Martinique Bûche de Noël, or Christmas dessert.
News Americas, NEW YORK, NY, Tues. Dec. 24, 2013: Christmas is tomorrow and for many Christians around the world, the holiday is one of remembering the birth of Christ. Of course there are gifts and lots of decoration and food and Martinique in the French Caribbean is no exception but with some differences compared to the rest of the Caribbean.

In Martinique private homes, public buildings and squares are decorated as in New-York or Paris and as in many places of the world, children dream of the many presents to come.

Christmas in Martinique tell, however, of a singular story. The filao trees, their version of the sapin de Noel, sparkle as glittery as a starry night on top of Mount Pelée while the delicate flower called Fleuri Noel is in full bloom at this time of year only.

Typically, the French crèche, or manger scene, is also re-created either in miniature or, alive in village squares or churches, with human figures and real animals.

The traditional Christmas dinner usually centers around, a smoked caramelized ham marinated in advance for a couple of days, warm petits pâtés, yams, boudin créole (a zesty West Indian sausage), and a spicy pork ragu with congo peas, all topped off with the Bûche de Noël, or Christmas log, for dessert.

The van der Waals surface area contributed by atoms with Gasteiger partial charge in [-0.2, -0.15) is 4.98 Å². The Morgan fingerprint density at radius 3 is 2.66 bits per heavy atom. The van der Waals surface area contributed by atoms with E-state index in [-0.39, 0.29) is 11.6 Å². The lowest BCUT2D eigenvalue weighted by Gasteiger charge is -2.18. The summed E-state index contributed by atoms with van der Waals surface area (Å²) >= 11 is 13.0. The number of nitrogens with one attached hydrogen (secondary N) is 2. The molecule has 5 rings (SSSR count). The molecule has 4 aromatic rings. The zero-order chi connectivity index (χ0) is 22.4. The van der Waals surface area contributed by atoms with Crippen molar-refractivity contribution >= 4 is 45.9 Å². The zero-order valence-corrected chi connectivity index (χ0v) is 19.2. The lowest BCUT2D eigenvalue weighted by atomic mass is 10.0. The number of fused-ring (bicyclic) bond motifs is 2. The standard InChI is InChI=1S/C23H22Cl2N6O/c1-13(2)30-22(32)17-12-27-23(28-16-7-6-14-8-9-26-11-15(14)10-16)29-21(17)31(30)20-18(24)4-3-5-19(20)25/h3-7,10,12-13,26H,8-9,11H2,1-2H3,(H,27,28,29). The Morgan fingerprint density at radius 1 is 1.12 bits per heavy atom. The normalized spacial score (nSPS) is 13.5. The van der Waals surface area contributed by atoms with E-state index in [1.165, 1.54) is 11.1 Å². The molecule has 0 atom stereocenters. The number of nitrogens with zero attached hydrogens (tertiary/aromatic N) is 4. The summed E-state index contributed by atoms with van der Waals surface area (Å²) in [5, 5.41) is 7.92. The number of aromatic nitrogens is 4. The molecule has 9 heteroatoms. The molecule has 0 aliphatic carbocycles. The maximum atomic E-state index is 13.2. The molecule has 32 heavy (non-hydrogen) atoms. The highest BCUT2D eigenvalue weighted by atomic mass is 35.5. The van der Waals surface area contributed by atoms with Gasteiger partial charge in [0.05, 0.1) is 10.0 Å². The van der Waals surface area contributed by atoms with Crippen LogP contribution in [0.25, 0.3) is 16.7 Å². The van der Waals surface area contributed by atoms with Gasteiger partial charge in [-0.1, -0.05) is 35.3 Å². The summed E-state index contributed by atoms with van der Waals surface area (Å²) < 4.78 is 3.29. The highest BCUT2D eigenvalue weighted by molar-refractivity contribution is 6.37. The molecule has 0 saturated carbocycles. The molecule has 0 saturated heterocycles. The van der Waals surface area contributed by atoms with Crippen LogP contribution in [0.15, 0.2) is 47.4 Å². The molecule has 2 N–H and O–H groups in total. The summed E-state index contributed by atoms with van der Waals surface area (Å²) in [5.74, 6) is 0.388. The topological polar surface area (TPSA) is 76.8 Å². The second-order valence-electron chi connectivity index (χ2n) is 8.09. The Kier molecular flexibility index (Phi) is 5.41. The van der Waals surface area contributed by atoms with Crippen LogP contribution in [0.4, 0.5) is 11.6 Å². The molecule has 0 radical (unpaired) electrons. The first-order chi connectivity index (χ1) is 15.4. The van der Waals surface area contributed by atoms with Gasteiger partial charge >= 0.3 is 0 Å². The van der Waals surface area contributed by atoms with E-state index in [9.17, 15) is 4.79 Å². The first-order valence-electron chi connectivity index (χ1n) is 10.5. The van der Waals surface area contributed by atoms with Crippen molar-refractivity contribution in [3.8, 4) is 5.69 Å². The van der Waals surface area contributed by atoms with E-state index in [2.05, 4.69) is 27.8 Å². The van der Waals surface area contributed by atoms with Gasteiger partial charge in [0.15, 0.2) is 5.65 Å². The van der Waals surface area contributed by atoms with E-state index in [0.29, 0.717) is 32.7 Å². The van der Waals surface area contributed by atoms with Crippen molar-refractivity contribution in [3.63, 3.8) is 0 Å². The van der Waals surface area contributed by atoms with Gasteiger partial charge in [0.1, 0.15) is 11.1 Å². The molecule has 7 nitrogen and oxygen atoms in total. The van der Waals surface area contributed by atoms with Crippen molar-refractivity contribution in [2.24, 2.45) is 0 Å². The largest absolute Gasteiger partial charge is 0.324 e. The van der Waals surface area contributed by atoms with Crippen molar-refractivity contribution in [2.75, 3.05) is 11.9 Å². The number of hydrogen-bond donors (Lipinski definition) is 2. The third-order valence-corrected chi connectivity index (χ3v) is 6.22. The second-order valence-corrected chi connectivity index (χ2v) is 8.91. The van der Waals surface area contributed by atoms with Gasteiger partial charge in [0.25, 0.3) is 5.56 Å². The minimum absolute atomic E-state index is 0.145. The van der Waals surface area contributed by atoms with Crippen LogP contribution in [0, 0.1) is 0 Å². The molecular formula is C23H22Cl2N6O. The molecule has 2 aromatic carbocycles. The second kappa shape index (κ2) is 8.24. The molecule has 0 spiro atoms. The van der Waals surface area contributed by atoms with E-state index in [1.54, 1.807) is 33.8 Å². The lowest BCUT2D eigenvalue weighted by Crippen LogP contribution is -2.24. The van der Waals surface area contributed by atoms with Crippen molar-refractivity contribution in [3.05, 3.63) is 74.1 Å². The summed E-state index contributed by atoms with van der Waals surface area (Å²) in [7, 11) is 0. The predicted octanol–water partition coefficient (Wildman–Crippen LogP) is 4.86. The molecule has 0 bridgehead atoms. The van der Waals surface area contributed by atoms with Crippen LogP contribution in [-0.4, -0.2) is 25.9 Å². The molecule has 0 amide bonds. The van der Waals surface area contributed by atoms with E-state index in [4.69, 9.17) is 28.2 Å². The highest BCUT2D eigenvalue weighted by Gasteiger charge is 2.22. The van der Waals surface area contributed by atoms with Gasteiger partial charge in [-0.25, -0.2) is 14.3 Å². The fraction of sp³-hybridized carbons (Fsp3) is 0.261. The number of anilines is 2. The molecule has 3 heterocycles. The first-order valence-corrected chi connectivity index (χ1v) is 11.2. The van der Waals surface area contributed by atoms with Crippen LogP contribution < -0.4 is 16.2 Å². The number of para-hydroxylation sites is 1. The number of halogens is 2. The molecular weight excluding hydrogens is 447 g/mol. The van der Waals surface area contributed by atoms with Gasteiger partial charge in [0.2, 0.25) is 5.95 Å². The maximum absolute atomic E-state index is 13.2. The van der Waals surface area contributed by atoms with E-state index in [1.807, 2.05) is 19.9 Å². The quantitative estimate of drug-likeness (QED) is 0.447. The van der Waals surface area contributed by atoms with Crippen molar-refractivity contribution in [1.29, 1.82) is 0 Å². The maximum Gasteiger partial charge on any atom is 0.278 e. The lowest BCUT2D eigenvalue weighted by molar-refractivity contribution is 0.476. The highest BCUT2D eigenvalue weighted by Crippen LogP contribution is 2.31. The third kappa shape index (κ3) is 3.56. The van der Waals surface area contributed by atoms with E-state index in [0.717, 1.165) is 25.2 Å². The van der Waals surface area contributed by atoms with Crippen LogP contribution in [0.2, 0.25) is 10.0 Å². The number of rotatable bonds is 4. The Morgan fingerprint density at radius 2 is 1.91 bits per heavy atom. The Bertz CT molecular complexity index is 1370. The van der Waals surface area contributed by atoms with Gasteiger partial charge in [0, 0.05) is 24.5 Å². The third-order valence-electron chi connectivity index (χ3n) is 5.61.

Another specialty in Martinique at Christmas, when oranges and tangerines are in great abundance, is shrubb, a delicious and very fine liqueur made from the dried peels of the fruit, sugarcane syrup, and white rum. Still other festive drinks include Creole rum punches and spirits flavored with licorice, coconut or hibiscus.

Christmas Carols are the focal point of the holiday season in Martinique, where it is called Chanté Noël. This ancient tradition comes from the middle ages in France where friends and family would gather at each other’s home to celebrate the birth of Christ.

In Martinique, however, those carols are wholeheartedly sung in a distinctively Creole way. For the three weeks preceding Christmas, people gather at each other’s house, bring food and sing carols all night long. From coast to coast, South to North, from fishermen villages to inland hamlets, the voices of friends, families and neighbors join in Chanté Noël accompanied by the beat of the drums, the pulse of the Ti bwa and sometimes, old fashioned violins and accordions.

Starting from the first Sunday of Advent until Christmas Day, these joyful gatherings are one of Martinique’s most treasured traditions and a perfect showcase of the warmth and spirit of the Martinican people.

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